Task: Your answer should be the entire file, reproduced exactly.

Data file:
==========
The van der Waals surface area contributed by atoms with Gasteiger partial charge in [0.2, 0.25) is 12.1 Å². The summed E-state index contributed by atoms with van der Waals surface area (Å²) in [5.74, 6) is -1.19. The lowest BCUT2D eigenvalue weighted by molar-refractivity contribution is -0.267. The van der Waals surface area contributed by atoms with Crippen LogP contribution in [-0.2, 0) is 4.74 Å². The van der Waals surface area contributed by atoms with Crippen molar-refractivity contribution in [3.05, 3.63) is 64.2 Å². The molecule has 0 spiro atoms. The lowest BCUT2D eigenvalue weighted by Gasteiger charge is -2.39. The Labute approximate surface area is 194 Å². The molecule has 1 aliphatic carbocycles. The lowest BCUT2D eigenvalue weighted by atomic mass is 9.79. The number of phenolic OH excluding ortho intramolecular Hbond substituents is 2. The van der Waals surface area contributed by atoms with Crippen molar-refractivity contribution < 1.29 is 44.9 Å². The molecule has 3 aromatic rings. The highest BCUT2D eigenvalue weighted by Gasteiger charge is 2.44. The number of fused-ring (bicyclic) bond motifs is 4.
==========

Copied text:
The van der Waals surface area contributed by atoms with Gasteiger partial charge in [0.2, 0.25) is 12.1 Å². The summed E-state index contributed by atoms with van der Waals surface area (Å²) in [5.74, 6) is -1.19. The lowest BCUT2D eigenvalue weighted by molar-refractivity contribution is -0.267. The van der Waals surface area contributed by atoms with Crippen LogP contribution in [-0.2, 0) is 4.74 Å². The van der Waals surface area contributed by atoms with Crippen molar-refractivity contribution in [3.05, 3.63) is 64.2 Å². The molecule has 0 spiro atoms. The lowest BCUT2D eigenvalue weighted by Gasteiger charge is -2.39. The Labute approximate surface area is 194 Å². The molecule has 1 aliphatic carbocycles. The lowest BCUT2D eigenvalue weighted by atomic mass is 9.79. The number of phenolic OH excluding ortho intramolecular Hbond substituents is 2. The van der Waals surface area contributed by atoms with Crippen molar-refractivity contribution < 1.29 is 44.9 Å². The molecule has 3 aromatic rings. The highest BCUT2D eigenvalue weighted by Gasteiger charge is 2.44. The number of fused-ring (bicyclic) bond motifs is 4.